Book Review: This Ain’t the Summer of Love

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BOOK REVIEW: Punk meets metal, punk loses metal, punk gets metal. That is one of the themes of Steve Waksman’s “This Ain’t the Summer of Love” (University of California Press, ISBN 978-0-520-25717-7), a sometimes down ‘n’ dirty but always scholarly examination of the flashpoint where those two powerful rock music genres smash up against each other. While the writing is intelligent, that doesn’t mean Waksman stays out of the mosh pit. This book is, as the subtitle informs us, all about “Conflict and Crossover in Heavy Metal and Punk.”

this aint summer of loveWaksman is also the author of “Instruments of Desire: The Electric Guitar and the Shaping of Musical Experience,” and he really appears to be two people: academic and rock music lover.

On the one hand, he lives up to his position of Associate Professor of Music and American Studies at Smith College by making his book research-worthy. The tome contains 38 pages of source notes, an 18-page bibliography, and an impressive discography listing 284 albums (most of them slammin’ and/or full of great grooves, by the way).

On the other hand, he appreciates the fury, the sweat, the passion and the double-ka-thud crunch of great rock. One of the joys of this book is to let Waksman’s words engulf you with a potent mixture of erudite critique and wooly underground rock journalism where fact bleeds into opinion, and vice versa. Here’s how he deals with the aural power of rock music:

The shared affinity for extreme volume, especially drenched in waves of guitar distortion, is one of the things that most connects the genres of metal and punk and that has formed the basis for much of the crossover activity that has occurred between them. If there is a distinction to be drawn between the two genres where volume is concerned, it is less in the tendency toward volume as such than in the meanings attached to loud sounds. Heavy metal has typically valorized volume for its ability to project and transmit a sense of overwhelming power that can be inhabited at once by the individual performer, the small collective of individual band members, and the larger collective of the metal audience. In punk, volume is more commonly attached to making “noise,” creating a kind of sound that is designed to disturb sonic conventions and defamiliarize what may otherwise be standard song structures.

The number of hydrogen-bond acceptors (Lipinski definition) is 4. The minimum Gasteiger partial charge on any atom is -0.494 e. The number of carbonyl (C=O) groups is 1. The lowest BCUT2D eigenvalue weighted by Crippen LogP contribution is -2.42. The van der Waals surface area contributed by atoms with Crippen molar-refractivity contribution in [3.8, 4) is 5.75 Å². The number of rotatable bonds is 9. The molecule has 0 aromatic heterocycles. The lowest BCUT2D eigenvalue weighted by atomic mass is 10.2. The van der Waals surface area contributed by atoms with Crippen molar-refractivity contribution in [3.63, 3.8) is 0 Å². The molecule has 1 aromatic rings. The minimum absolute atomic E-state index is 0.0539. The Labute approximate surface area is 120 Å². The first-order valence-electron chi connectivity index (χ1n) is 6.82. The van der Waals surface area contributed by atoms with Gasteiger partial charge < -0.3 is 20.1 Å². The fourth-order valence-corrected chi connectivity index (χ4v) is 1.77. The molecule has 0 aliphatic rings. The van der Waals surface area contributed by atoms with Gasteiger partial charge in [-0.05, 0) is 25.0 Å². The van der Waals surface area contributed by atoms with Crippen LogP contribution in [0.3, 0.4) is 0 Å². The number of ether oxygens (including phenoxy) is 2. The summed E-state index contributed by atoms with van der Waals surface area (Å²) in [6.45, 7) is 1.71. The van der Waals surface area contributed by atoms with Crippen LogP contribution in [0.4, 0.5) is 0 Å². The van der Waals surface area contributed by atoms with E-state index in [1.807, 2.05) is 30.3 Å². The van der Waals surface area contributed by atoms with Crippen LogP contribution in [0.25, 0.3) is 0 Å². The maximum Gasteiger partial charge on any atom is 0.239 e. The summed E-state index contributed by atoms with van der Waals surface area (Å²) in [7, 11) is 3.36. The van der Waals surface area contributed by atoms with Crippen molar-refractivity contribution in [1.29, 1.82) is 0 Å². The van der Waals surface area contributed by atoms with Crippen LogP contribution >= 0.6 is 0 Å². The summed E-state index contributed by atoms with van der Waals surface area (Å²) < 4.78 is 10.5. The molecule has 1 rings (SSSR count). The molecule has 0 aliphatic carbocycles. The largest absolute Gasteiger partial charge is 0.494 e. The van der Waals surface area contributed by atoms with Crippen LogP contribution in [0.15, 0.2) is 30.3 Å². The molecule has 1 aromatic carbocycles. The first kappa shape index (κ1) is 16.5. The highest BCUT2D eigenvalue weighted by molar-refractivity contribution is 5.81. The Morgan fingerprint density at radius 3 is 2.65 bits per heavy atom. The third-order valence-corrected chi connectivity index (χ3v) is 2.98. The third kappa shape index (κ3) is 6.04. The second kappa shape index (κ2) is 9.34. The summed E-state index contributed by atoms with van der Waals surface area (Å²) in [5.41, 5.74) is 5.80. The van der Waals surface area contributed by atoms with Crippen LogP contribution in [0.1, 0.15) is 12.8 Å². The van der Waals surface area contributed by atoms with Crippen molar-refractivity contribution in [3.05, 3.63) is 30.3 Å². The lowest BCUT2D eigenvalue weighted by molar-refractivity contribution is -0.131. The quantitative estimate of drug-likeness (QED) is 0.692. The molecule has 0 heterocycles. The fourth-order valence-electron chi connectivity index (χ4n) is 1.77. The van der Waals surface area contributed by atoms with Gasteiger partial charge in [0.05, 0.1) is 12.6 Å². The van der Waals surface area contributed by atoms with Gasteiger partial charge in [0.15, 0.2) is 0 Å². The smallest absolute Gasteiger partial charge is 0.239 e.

As the chapters unfolded before me, I relished the fact that serious thought was being put to the social context and political ramifications of sounds created by Lemmy Kilmister (of Motorhead), Greg Ginn (of Black Flag), and Mike Watt (of the Minutemen). These men are supreme masters of sonics but they don’t get quite as much literary critical attention as Philip Glass, John Adams or Steve Reich.

There is one telling drawback to the bookish approach to rock music: in attempting to ruminate on the purely emotional aspects of the sounds, descriptions can somehow fold in on themselves, as in this sentence from his otherwise excellent commentary on Lenny Kaye’s great “Nuggets” compilation: “It was, moreover, a distinctly American story, in which the transmission of rock and roll across the circuits of mass culture opened the way to regionally based forms of incorporation, imitation, and stylization in which the novelty of the music existed in continual tension with its status as a standardized product.” Some of Waksman’s ideas require a second or third reading.